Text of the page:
The Merimee Affair

Reader Elle writes from France that I was wrong to report that the French media have not been covering Paris's relationship to Saddam Hussein. She's right, at least when it comes to the Oil-for-Food scandal.

Le Monde published two revealing stories last week on "L'Affair Merimee," in which two retired French diplomats have been indicted for "corrupt links" with the Iraqi regime in the late 1990s. The French Foreign Ministry does not plan an investigation, according to Le Monde, and denies any connections between the former diplomats' actions and French opposition to the Iraq war.

By Jefferson Morley |  October 19, 2005; 3:24 PM ET  | Category:  Europe
Previous: Antiwar Europe Worries About Saddam Hussein Trial | Next: The Quiet Arab Media

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They don't have to investigate him by law?? That's so ridiculous.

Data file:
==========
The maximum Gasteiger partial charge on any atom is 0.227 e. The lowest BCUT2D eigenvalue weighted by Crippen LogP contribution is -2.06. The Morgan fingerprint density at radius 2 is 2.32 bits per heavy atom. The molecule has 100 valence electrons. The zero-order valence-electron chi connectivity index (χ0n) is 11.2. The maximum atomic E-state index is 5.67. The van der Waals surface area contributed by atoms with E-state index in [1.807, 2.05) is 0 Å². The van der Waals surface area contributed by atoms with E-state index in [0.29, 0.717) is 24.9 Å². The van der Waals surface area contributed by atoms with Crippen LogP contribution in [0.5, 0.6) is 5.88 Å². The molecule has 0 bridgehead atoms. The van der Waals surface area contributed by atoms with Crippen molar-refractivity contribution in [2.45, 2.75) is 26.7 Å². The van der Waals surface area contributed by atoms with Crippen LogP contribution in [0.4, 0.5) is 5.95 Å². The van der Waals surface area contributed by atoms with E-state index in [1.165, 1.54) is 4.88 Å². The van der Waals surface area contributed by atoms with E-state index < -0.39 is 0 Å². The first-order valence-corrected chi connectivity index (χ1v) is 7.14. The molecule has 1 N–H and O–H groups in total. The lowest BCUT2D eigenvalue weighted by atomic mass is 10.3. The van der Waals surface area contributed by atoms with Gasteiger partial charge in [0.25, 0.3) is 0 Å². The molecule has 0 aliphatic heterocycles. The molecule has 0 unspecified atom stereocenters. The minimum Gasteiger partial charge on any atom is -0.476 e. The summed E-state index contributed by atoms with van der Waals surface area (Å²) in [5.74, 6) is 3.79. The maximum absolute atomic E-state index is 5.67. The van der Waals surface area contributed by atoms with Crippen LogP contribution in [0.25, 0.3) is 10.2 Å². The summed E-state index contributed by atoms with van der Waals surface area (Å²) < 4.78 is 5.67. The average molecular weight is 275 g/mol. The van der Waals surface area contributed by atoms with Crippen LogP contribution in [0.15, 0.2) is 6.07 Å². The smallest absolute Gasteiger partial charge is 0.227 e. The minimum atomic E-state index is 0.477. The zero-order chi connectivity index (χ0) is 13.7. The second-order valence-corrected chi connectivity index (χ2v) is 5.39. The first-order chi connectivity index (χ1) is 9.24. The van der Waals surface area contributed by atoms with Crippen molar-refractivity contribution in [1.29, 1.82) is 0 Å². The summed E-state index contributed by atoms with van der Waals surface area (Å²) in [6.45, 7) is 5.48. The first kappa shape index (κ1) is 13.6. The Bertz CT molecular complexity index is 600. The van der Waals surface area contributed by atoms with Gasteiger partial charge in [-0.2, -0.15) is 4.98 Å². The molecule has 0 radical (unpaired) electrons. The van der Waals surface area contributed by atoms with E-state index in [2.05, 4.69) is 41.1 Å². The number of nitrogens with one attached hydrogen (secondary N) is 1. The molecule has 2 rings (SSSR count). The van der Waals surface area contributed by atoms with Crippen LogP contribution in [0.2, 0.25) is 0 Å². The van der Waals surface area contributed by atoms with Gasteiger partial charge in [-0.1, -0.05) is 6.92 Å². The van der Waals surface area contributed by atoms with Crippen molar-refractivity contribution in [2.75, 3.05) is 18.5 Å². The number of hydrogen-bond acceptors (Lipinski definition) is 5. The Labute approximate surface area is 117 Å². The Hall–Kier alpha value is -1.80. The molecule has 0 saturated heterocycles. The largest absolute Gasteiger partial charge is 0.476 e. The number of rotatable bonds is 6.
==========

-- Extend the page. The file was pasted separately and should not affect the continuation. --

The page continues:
Posted by: Sugarplum | October 19, 2005 04:46 PM

Except fot the U.S., opposition to the Iraq War was almost universal. Relating it to the Oil for Food scandal is ridiculous. American oil companies were involved too.I don't like France's "Free Trade" policies, and I think the EU is a failure, but neither France or Britain were required by friendship to jump off a cliff with regard to the Iraq War.

Posted by: P. J. Casey | October 19, 2005 07:44 PM

The problem is that opposition to the war - in France in any case - was supposed to be because they were taking the high moral ground. If in fact the French government was against the war because they were making lots of money in Iraq, their former stance is worse than hypocritical. It was economically better for France to oppose the war - as it was for Russia. The "Peace Camp", as it was called in France, was perhaps not against war for humanitarian purposes at all.

Posted by: AK Denis | October 20, 2005 02:37 PM

Response to SugarPlum :

Reading this blog is not like reading the news. The stories in Le Monde (and every other French newspaper I could find online) make it clear that the French judiciary is conducting the investigation and is verging on arrests of high ranking former diplomats. If there is no investigation by the Foreign Ministry it may simply be because they are not the judiciary.